30 review for Domino Island: The unpublished thriller by the master of the genre

  1. 4 out of 5

    Kylie D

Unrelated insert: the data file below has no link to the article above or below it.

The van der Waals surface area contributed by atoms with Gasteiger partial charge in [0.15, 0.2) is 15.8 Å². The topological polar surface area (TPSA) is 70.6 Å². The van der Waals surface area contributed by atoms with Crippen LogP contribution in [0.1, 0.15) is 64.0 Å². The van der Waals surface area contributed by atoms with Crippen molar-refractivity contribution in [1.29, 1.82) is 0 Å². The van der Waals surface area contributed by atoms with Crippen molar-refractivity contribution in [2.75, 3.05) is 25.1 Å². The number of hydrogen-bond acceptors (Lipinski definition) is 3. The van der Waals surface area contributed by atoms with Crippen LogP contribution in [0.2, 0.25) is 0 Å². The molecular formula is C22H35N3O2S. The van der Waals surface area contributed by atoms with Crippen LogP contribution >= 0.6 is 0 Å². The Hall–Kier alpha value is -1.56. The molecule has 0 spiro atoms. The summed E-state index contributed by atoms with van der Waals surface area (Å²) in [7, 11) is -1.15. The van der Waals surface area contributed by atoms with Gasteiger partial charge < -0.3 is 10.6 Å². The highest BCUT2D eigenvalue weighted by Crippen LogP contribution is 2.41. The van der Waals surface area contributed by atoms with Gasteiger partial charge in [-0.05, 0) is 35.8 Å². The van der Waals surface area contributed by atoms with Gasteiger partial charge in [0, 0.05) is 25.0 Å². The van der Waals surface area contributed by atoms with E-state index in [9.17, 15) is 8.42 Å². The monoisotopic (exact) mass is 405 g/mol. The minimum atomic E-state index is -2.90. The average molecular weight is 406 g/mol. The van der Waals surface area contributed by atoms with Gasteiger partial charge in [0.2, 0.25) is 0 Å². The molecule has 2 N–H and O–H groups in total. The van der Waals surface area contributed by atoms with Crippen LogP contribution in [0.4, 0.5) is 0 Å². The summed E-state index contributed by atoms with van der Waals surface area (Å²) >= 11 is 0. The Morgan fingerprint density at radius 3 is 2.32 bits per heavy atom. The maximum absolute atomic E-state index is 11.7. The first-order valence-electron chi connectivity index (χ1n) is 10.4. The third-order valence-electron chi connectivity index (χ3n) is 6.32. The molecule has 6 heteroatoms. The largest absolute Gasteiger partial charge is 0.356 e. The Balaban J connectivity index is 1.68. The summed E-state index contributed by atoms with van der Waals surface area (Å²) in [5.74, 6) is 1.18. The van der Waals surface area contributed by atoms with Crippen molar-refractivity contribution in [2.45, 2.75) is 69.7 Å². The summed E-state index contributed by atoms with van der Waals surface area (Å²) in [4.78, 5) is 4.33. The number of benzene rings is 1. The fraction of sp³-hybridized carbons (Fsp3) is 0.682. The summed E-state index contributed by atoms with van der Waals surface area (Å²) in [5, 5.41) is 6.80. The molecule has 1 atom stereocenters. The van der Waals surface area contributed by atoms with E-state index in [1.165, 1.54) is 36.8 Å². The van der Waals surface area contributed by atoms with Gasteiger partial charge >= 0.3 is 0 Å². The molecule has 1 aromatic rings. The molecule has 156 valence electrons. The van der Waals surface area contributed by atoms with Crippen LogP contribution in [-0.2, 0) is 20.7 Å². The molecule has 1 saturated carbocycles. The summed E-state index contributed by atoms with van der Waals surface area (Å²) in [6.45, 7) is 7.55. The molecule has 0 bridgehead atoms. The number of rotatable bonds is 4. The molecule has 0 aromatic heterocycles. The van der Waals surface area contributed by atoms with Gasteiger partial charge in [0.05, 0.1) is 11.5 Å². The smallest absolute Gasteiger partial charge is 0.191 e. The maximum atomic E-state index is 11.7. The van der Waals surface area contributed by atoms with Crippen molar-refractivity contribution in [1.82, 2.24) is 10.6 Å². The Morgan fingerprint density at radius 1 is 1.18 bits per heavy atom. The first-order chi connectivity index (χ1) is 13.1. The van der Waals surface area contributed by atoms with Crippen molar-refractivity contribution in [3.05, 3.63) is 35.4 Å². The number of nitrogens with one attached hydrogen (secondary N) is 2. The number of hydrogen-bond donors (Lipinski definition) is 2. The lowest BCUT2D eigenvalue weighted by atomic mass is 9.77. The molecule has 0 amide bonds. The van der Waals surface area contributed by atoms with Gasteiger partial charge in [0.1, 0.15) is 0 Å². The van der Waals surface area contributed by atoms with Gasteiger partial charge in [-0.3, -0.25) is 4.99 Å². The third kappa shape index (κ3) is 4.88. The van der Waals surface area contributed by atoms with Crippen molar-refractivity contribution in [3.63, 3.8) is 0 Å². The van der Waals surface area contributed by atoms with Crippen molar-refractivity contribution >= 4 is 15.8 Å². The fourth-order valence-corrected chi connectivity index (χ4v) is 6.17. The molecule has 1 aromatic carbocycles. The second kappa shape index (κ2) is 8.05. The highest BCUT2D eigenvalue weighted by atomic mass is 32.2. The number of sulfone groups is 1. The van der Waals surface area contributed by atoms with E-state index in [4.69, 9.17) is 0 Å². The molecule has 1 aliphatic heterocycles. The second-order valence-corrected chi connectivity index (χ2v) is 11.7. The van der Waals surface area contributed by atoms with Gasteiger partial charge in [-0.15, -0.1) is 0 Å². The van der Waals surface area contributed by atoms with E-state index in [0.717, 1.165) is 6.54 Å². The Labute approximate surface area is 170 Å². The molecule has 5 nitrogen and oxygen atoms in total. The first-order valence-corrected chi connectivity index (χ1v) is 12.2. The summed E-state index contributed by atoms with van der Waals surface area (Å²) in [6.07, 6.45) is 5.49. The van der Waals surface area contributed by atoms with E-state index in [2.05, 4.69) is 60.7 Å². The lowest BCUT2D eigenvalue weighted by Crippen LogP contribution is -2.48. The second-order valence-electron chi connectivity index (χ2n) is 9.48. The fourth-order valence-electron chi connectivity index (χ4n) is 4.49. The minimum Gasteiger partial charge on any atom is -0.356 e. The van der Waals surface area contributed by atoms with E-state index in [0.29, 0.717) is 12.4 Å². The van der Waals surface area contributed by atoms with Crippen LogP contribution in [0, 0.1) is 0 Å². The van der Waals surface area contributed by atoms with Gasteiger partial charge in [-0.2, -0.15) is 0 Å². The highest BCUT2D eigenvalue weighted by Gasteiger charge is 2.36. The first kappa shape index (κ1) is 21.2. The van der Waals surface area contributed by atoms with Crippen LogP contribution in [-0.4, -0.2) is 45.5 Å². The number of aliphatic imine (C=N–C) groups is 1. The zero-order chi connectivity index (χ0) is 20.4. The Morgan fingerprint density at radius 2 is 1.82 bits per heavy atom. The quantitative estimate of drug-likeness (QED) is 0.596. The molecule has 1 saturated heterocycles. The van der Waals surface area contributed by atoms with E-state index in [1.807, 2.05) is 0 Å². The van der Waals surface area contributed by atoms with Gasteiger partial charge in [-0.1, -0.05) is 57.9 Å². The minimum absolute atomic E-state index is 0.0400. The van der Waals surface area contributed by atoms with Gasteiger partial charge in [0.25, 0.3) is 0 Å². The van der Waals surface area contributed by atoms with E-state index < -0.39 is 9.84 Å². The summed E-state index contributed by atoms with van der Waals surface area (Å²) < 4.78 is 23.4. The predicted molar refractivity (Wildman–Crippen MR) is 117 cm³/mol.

I was quite excited when I found this book, a previously unpublished Desmond Bagley. Having read all his works when I was younger I had to put this one on the reading list. It turns out it's not one of his best, but still enjoyable enough. Bill Kemp is an insurance investigator in London, and he is sent to a Caribbean island when a claim is made after the death of wealthy businessman David Salten. Salten seemed to have quite a few enemies on the island, so is one of them responsible for his death I was quite excited when I found this book, a previously unpublished Desmond Bagley. Having read all his works when I was younger I had to put this one on the reading list. It turns out it's not one of his best, but still enjoyable enough. Bill Kemp is an insurance investigator in London, and he is sent to a Caribbean island when a claim is made after the death of wealthy businessman David Salten. Salten seemed to have quite a few enemies on the island, so is one of them responsible for his death? Or was it his lovely young widow, who is due to inherit his millions? Or was it natural causes like the coroner says? As Kemp investigates he unearths all sorts of secrets and betrayals, yet even he isn't prepared for what he finds, and it all comes together in a finale worthy of Bagley's best. The main problem I had with this book is that it was too slow in parts, with Kemp interviewing too many people. I realise that as an investigator he would have to do this, but in this case it doesn't make good reading. The action scenes are good, and Kemp is a worthwhile character, I just found the dialogue bogged the book down at times. All in all though I'm glad I have read it.